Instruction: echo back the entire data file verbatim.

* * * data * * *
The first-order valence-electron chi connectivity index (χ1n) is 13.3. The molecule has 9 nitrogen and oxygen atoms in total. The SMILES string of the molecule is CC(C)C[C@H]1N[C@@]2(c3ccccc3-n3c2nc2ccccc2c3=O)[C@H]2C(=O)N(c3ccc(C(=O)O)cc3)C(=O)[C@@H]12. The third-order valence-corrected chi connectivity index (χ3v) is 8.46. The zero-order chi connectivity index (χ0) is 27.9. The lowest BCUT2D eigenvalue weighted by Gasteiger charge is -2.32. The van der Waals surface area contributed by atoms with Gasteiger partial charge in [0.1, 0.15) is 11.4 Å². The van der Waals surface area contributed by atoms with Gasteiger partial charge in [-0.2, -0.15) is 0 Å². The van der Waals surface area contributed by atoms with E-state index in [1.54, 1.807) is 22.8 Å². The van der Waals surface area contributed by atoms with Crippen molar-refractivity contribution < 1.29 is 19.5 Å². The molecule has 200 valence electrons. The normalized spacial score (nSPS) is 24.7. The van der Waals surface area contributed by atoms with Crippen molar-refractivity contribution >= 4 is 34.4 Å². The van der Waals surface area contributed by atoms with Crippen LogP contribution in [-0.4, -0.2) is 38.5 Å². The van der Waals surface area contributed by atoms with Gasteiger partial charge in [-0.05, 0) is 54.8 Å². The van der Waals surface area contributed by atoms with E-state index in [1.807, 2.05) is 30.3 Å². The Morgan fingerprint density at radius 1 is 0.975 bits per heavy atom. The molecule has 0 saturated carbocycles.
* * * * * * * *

The first-order valence-electron chi connectivity index (χ1n) is 13.3. The molecule has 9 nitrogen and oxygen atoms in total. The SMILES string of the molecule is CC(C)C[C@H]1N[C@@]2(c3ccccc3-n3c2nc2ccccc2c3=O)[C@H]2C(=O)N(c3ccc(C(=O)O)cc3)C(=O)[C@@H]12. The third-order valence-corrected chi connectivity index (χ3v) is 8.46. The zero-order chi connectivity index (χ0) is 27.9. The lowest BCUT2D eigenvalue weighted by Gasteiger charge is -2.32. The van der Waals surface area contributed by atoms with Gasteiger partial charge in [0.1, 0.15) is 11.4 Å². The van der Waals surface area contributed by atoms with Gasteiger partial charge in [-0.2, -0.15) is 0 Å². The van der Waals surface area contributed by atoms with E-state index in [1.54, 1.807) is 22.8 Å². The van der Waals surface area contributed by atoms with Crippen molar-refractivity contribution < 1.29 is 19.5 Å². The molecule has 200 valence electrons. The normalized spacial score (nSPS) is 24.7. The van der Waals surface area contributed by atoms with Crippen molar-refractivity contribution >= 4 is 34.4 Å². The van der Waals surface area contributed by atoms with Crippen LogP contribution in [-0.4, -0.2) is 38.5 Å². The van der Waals surface area contributed by atoms with Gasteiger partial charge in [-0.05, 0) is 54.8 Å². The van der Waals surface area contributed by atoms with E-state index in [1.807, 2.05) is 30.3 Å². The Morgan fingerprint density at radius 1 is 0.975 bits per heavy atom. The molecule has 0 saturated carbocycles.